Examining the Impact of Duration, Connection, and Dosage of Domestic Violence Services on Survivor Well-Being

Leila Wood, Bethany Backes, Elizabeth Baumler, Maggy McGiffert

Research output: Contribution to journalArticlepeer-review


Survivors of domestic violence (DV) have a wide range of needs when they seek help from DV programs. While there is growing evidence that advocacy and other supportive services for DV survivors are helpful for increasing wellbeing, little is known about the mechanisms that best promote these goals. This study sought to further understand the role of survivor advocacy and service duration on survivors’ physical and mental health, safety, and needs. Structured interviews were conducted with a sample of 150 women recruited from 16 DV programs across seven regions in a southwestern state. Independent variables included overall service duration, time with advocate, and feelings of connection with advocate. Bivariate and regression analyses were conducted to test associations of the advocate-survivor relationship and length of time in services with physical, social, and psychological outcomes. The majority (75.8%) of survivors indicated decreases in abuse since obtaining services. Frequent needs included housing, counseling, and safety planning. Regression analysis indicates longer service duration and increased connection with an advocate were significantly associated with a greater number of survivor needs being met. No other independent variables were significant in regression models, but several covariates reached significance. This study adds to the growing and needed body of literature on survivors’ experiences with DV services and associated outcomes. Advocates should prioritize connecting with clients in favor of a priori service goals based on time limits. Further study can be used to better understand health outcomes for survivors.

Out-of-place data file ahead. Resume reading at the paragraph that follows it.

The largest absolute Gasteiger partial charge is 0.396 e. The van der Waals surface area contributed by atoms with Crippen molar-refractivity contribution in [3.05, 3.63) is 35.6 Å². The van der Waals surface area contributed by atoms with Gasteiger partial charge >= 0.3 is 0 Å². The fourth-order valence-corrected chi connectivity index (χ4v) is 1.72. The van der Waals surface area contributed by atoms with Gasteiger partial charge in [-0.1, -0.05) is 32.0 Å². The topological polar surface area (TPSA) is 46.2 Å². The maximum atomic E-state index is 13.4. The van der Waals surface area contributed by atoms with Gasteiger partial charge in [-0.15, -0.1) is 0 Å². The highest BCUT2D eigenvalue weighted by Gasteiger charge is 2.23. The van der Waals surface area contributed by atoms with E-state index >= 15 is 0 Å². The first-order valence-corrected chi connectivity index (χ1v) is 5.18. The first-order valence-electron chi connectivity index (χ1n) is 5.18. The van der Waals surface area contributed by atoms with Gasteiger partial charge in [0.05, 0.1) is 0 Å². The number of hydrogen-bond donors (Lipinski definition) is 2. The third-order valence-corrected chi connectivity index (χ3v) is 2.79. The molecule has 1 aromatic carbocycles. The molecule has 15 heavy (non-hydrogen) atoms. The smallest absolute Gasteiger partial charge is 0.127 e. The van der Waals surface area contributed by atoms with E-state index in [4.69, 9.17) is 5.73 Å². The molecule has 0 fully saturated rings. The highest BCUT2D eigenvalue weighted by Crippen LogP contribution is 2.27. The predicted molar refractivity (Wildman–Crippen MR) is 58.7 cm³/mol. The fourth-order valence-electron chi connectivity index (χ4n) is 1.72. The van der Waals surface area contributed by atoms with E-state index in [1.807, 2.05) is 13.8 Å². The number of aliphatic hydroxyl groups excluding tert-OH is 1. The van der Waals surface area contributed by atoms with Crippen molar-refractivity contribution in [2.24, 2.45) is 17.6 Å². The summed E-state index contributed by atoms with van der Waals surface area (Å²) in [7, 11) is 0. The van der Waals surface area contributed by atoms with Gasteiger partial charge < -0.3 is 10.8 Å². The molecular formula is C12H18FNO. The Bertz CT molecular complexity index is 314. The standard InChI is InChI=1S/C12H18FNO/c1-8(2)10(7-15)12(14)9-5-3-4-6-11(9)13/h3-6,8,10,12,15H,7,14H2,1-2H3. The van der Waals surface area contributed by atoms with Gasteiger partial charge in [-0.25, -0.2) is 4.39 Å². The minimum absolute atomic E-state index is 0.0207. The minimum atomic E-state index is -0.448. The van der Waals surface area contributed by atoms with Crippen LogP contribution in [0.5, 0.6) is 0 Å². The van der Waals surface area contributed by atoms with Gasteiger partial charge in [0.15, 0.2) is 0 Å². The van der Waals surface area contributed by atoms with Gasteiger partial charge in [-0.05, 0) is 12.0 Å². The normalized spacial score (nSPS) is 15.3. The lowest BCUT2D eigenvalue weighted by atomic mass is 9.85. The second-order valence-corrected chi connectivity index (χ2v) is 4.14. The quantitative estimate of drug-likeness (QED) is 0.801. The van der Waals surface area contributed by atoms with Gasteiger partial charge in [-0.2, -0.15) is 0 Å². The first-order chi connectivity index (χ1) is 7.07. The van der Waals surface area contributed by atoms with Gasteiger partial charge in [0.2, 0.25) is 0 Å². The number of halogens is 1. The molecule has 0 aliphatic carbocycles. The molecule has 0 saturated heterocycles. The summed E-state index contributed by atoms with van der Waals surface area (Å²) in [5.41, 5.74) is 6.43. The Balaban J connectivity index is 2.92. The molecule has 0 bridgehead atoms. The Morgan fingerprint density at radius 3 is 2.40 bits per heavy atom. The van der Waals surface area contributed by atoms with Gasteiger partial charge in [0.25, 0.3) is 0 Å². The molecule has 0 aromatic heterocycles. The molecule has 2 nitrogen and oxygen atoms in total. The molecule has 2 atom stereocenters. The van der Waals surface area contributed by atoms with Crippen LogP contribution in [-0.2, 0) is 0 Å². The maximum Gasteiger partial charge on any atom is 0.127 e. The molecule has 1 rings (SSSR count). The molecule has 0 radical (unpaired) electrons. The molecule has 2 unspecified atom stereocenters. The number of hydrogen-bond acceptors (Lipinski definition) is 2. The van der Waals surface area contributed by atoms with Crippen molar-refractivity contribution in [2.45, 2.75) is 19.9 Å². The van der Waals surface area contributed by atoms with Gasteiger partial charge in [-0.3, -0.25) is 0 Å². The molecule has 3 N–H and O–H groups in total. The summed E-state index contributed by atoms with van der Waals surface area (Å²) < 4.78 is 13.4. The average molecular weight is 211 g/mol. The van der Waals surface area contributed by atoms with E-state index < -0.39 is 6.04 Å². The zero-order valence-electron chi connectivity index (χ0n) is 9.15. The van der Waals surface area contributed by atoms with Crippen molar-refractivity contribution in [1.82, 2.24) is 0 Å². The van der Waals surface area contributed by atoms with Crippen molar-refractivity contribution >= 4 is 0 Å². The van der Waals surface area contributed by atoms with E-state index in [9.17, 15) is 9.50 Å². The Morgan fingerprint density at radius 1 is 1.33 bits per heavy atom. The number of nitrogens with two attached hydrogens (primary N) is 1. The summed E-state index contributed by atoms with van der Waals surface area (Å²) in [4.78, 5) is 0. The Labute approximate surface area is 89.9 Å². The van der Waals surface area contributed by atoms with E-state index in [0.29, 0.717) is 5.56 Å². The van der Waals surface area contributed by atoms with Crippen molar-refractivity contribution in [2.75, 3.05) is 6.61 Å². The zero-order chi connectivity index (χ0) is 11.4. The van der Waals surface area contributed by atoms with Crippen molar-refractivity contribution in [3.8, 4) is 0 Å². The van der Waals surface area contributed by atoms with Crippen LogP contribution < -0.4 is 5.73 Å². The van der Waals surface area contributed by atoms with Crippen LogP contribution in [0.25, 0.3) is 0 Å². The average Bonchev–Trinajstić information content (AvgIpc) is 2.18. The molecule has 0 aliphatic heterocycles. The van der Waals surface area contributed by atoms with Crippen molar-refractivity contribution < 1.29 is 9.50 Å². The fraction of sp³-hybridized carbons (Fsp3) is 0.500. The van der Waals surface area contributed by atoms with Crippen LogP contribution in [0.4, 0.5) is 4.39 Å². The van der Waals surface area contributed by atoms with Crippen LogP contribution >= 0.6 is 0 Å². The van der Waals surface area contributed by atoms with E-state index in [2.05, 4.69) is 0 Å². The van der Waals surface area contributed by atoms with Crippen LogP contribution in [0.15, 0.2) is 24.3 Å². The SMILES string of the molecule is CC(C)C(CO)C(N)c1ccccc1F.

Original languageEnglish (US)
Pages (from-to)221-233
Number of pages13
JournalJournal of Family Violence
Issue number2
StatePublished - Feb 2022


  • Advocacy
  • Counseling
  • Housing
  • Intimate partner violence
  • Mental health
  • Trauma

ASJC Scopus subject areas

  • Clinical Psychology
  • Law
  • Social Sciences (miscellaneous)
  • Sociology and Political Science


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